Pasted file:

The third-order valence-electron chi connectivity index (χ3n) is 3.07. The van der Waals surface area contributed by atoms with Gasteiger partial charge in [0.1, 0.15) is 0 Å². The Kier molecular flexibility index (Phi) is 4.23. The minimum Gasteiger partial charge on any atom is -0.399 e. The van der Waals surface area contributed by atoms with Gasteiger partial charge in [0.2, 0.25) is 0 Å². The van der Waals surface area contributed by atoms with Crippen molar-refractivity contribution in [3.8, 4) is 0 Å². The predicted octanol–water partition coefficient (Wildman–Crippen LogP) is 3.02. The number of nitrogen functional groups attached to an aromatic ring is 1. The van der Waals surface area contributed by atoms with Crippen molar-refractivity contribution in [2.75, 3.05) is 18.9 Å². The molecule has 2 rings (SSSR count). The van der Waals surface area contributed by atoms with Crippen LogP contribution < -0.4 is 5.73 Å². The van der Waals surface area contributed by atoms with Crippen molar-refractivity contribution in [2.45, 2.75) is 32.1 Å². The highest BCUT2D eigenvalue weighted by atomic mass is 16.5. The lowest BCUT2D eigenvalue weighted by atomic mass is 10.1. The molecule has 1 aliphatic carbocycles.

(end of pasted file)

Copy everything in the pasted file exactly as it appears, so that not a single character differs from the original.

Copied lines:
The third-order valence-electron chi connectivity index (χ3n) is 3.07. The van der Waals surface area contributed by atoms with Gasteiger partial charge in [0.1, 0.15) is 0 Å². The Kier molecular flexibility index (Phi) is 4.23. The minimum Gasteiger partial charge on any atom is -0.399 e. The van der Waals surface area contributed by atoms with Gasteiger partial charge in [0.2, 0.25) is 0 Å². The van der Waals surface area contributed by atoms with Crippen molar-refractivity contribution in [3.8, 4) is 0 Å². The predicted octanol–water partition coefficient (Wildman–Crippen LogP) is 3.02. The number of nitrogen functional groups attached to an aromatic ring is 1. The van der Waals surface area contributed by atoms with Crippen molar-refractivity contribution in [2.75, 3.05) is 18.9 Å². The molecule has 2 rings (SSSR count). The van der Waals surface area contributed by atoms with Crippen LogP contribution < -0.4 is 5.73 Å². The van der Waals surface area contributed by atoms with Crippen molar-refractivity contribution in [2.45, 2.75) is 32.1 Å². The highest BCUT2D eigenvalue weighted by atomic mass is 16.5. The lowest BCUT2D eigenvalue weighted by atomic mass is 10.1. The molecule has 1 aliphatic carbocycles.